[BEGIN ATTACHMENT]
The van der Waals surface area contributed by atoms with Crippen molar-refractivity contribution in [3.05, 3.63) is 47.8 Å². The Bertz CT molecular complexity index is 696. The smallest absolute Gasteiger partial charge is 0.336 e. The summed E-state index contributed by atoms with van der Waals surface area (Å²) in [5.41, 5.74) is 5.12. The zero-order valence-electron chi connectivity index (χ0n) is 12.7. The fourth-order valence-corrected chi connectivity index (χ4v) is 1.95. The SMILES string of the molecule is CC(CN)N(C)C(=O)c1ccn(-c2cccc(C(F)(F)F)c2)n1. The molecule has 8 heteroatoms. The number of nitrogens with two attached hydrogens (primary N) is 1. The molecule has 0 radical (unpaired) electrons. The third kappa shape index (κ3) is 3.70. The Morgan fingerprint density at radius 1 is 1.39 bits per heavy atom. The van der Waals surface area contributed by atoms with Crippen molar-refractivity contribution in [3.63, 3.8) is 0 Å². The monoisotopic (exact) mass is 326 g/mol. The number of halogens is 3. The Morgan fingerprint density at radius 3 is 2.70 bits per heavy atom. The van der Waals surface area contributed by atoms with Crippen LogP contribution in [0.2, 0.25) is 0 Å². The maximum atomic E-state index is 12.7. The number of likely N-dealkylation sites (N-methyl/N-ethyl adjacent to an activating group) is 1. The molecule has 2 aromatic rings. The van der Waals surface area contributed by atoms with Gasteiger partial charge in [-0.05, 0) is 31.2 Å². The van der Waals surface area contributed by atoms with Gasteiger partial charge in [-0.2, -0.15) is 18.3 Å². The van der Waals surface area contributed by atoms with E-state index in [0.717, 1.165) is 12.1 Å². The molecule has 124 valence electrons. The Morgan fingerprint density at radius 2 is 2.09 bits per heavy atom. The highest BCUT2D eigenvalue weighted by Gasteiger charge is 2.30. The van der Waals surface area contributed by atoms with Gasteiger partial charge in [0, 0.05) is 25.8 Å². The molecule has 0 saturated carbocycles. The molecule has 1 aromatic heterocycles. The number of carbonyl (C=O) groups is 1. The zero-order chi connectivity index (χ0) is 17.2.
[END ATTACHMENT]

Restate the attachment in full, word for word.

The van der Waals surface area contributed by atoms with Crippen molar-refractivity contribution in [3.05, 3.63) is 47.8 Å². The Bertz CT molecular complexity index is 696. The smallest absolute Gasteiger partial charge is 0.336 e. The summed E-state index contributed by atoms with van der Waals surface area (Å²) in [5.41, 5.74) is 5.12. The zero-order valence-electron chi connectivity index (χ0n) is 12.7. The fourth-order valence-corrected chi connectivity index (χ4v) is 1.95. The SMILES string of the molecule is CC(CN)N(C)C(=O)c1ccn(-c2cccc(C(F)(F)F)c2)n1. The molecule has 8 heteroatoms. The number of nitrogens with two attached hydrogens (primary N) is 1. The molecule has 0 radical (unpaired) electrons. The third kappa shape index (κ3) is 3.70. The Morgan fingerprint density at radius 1 is 1.39 bits per heavy atom. The van der Waals surface area contributed by atoms with Crippen molar-refractivity contribution in [3.63, 3.8) is 0 Å². The monoisotopic (exact) mass is 326 g/mol. The number of halogens is 3. The Morgan fingerprint density at radius 3 is 2.70 bits per heavy atom. The van der Waals surface area contributed by atoms with Crippen LogP contribution in [0.2, 0.25) is 0 Å². The maximum atomic E-state index is 12.7. The number of likely N-dealkylation sites (N-methyl/N-ethyl adjacent to an activating group) is 1. The molecule has 2 aromatic rings. The van der Waals surface area contributed by atoms with Gasteiger partial charge in [-0.05, 0) is 31.2 Å². The van der Waals surface area contributed by atoms with Gasteiger partial charge in [-0.2, -0.15) is 18.3 Å². The van der Waals surface area contributed by atoms with E-state index in [0.717, 1.165) is 12.1 Å². The molecule has 124 valence electrons. The Morgan fingerprint density at radius 2 is 2.09 bits per heavy atom. The highest BCUT2D eigenvalue weighted by Gasteiger charge is 2.30. The van der Waals surface area contributed by atoms with Gasteiger partial charge in [0, 0.05) is 25.8 Å². The molecule has 0 saturated carbocycles. The molecule has 1 aromatic heterocycles. The number of carbonyl (C=O) groups is 1. The zero-order chi connectivity index (χ0) is 17.2.